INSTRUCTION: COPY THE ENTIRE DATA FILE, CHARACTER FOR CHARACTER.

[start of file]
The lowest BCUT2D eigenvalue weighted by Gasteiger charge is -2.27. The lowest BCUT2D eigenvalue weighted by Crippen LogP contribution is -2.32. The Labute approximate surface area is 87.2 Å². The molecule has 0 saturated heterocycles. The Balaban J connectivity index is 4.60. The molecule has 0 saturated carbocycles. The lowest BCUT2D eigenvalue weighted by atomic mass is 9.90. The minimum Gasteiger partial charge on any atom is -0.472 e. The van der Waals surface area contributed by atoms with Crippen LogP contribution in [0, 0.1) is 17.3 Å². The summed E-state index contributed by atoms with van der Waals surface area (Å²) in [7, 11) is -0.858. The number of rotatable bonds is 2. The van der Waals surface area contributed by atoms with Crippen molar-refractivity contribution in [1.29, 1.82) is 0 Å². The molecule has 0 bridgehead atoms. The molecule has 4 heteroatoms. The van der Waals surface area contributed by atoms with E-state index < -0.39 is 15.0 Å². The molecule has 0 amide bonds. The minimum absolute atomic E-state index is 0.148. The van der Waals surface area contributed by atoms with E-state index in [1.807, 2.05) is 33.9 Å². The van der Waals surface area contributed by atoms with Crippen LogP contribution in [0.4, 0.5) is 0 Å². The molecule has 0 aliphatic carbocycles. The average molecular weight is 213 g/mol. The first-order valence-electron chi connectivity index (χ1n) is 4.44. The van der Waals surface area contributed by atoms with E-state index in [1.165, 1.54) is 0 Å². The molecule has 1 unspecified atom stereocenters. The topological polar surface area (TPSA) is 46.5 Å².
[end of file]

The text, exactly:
The lowest BCUT2D eigenvalue weighted by Gasteiger charge is -2.27. The lowest BCUT2D eigenvalue weighted by Crippen LogP contribution is -2.32. The Labute approximate surface area is 87.2 Å². The molecule has 0 saturated heterocycles. The Balaban J connectivity index is 4.60. The molecule has 0 saturated carbocycles. The lowest BCUT2D eigenvalue weighted by atomic mass is 9.90. The minimum Gasteiger partial charge on any atom is -0.472 e. The van der Waals surface area contributed by atoms with Crippen LogP contribution in [0, 0.1) is 17.3 Å². The summed E-state index contributed by atoms with van der Waals surface area (Å²) in [7, 11) is -0.858. The number of rotatable bonds is 2. The van der Waals surface area contributed by atoms with Crippen molar-refractivity contribution in [1.29, 1.82) is 0 Å². The molecule has 0 bridgehead atoms. The molecule has 4 heteroatoms. The van der Waals surface area contributed by atoms with E-state index < -0.39 is 15.0 Å². The molecule has 0 amide bonds. The minimum absolute atomic E-state index is 0.148. The van der Waals surface area contributed by atoms with E-state index in [1.807, 2.05) is 33.9 Å². The van der Waals surface area contributed by atoms with Crippen LogP contribution in [0.4, 0.5) is 0 Å². The molecule has 0 aliphatic carbocycles. The average molecular weight is 213 g/mol. The first-order valence-electron chi connectivity index (χ1n) is 4.44. The van der Waals surface area contributed by atoms with E-state index in [1.165, 1.54) is 0 Å². The molecule has 1 unspecified atom stereocenters. The topological polar surface area (TPSA) is 46.5 Å².